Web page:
This may be a strange pick, but it’s one that peaks my interest. It’s a Disney Channel original movie sparked by our obsession of seeing all our favorite characters collaborate together (really though, look at this list at how often this is happening now: Avengers–and the whole Marvel universe–, Suicide Squad, Batman vs. Superman, The Lego Movie, Wreck-it Ralph, Pixels and the two properties that likely very specifically inspired this: Once Upon a Time and children’s book series The Kingdom Keepers). This musical follows the son of Beast and Belle as he allows the children of Disney villains (such as Maleficent, Cruella de Vil, Jafar, and the Evil Queen) to come off the island they are imprisoned on and attend school with the rest of the heroes. The movie seems to follow the villains as the protagonists and will likely feature a lot of tension between their new freedom and the parental expectation of being villainous. The tone feels like teen Disney kitsch, but Kenny Ortega of High School Musical fame directs and apparently he was the one who made the decision to turn it into a musical, and hey why not?



Well I didn’t really miss it, but Wilco surprised us all with an album, it’s called Star Wars

Future “Dirty Sprite 2”


It was a little confusing as to when this actually was coming out, but Future released an “official” album this week (as compared to the two other mixtapes he’s already released this year). I haven’t listened to it yet, but the mixtapes are really good and this record has gotten great reviews.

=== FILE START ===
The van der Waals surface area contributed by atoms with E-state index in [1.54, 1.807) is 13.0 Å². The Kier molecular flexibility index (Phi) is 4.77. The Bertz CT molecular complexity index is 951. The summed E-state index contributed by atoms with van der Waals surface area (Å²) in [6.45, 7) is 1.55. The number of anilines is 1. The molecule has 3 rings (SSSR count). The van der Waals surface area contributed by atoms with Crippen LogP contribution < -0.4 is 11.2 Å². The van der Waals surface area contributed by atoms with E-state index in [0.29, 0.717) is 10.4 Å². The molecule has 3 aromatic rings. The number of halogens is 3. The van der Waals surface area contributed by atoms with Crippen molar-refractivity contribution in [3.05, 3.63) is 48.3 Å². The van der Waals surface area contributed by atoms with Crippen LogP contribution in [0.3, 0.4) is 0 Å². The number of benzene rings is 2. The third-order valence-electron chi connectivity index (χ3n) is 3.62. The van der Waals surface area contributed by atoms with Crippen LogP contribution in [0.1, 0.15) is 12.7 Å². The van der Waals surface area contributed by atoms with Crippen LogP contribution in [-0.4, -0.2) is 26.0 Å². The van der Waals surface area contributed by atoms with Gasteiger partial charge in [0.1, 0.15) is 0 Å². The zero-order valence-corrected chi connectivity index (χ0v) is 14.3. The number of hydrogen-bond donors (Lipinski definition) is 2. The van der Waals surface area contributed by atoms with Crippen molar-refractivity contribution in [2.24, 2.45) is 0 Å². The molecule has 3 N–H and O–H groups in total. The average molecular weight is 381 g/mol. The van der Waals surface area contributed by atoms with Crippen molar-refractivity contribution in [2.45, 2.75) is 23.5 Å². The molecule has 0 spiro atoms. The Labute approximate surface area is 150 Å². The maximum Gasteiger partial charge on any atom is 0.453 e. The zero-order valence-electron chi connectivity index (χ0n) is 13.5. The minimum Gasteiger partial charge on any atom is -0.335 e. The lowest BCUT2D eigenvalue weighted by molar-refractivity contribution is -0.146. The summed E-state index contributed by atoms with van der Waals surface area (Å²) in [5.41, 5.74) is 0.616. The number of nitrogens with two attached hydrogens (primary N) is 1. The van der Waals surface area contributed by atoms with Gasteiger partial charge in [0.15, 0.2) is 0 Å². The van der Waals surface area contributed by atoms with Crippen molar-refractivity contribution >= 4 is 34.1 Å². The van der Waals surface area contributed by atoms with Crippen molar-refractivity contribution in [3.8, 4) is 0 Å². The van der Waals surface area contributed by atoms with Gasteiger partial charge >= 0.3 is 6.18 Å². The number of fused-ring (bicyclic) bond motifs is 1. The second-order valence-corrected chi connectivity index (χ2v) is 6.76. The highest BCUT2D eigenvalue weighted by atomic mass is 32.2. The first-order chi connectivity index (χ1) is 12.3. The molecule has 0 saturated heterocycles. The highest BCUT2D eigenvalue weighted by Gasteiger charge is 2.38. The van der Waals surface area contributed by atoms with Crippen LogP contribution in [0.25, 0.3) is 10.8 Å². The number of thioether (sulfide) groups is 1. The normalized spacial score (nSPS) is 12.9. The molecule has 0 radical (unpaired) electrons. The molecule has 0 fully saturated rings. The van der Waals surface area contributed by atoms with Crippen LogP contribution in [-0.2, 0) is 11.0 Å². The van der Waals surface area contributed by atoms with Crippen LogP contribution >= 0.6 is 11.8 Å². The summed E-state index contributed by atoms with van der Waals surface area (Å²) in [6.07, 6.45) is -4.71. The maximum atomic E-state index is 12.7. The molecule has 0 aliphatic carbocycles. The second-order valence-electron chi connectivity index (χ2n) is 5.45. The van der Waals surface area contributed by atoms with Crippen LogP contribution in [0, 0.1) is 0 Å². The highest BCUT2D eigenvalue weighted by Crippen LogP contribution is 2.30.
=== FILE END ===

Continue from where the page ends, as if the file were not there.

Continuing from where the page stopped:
Kurt Vile “Pretty Pimpin'”

This new track from his upcoming album is soooooo chill man.

Podcast Review: Good Muslim, Bad Muslim

I’m going to start trying to write more reviews of the things that I consume. My first one, albeit a strange medium to review (Ira Glass just tweeted about this), is going to be a podcast review. I listen to over 25 podcasts on the regular and rarely have the time to consume any more, but find myself consistently browsing the iTunes podcast section. Last week as I was browsing, I came across one titled Good Muslim, Bad Muslim and decided to give it a listen. Here are my thoughts on it:

Good Muslim, Bad Muslim is hosted by two comedians: Tanzila ‘Taz’ Ahmed and Zahra Noorbakhsh, both women who grew up in the United States as Muslims, but feel varying degrees of connection to the religious practice today. However, they remain strongly connected to their families and culture from which their religion is inextricably tied, even if their personal practice has dwindled over time.

The title refers to this idea that, as Ahmed and Noorbaksh explain, there are varying expectations thrown around as a Muslim from both inside and outside the Muslim community. To be a good Muslim according to Muslims has to do with following the guidelines set by the religion, but to those outside the religion a good Muslim may be someone who doesn’t hold onto what they see to be strict guidelines and rigid belief. This is the world that many third culture kids have to inhabit, that of their parents who bring in expectations from their own worlds and of their new friends who are from a different culture, experiencing their own youthful rebellion and world exploration.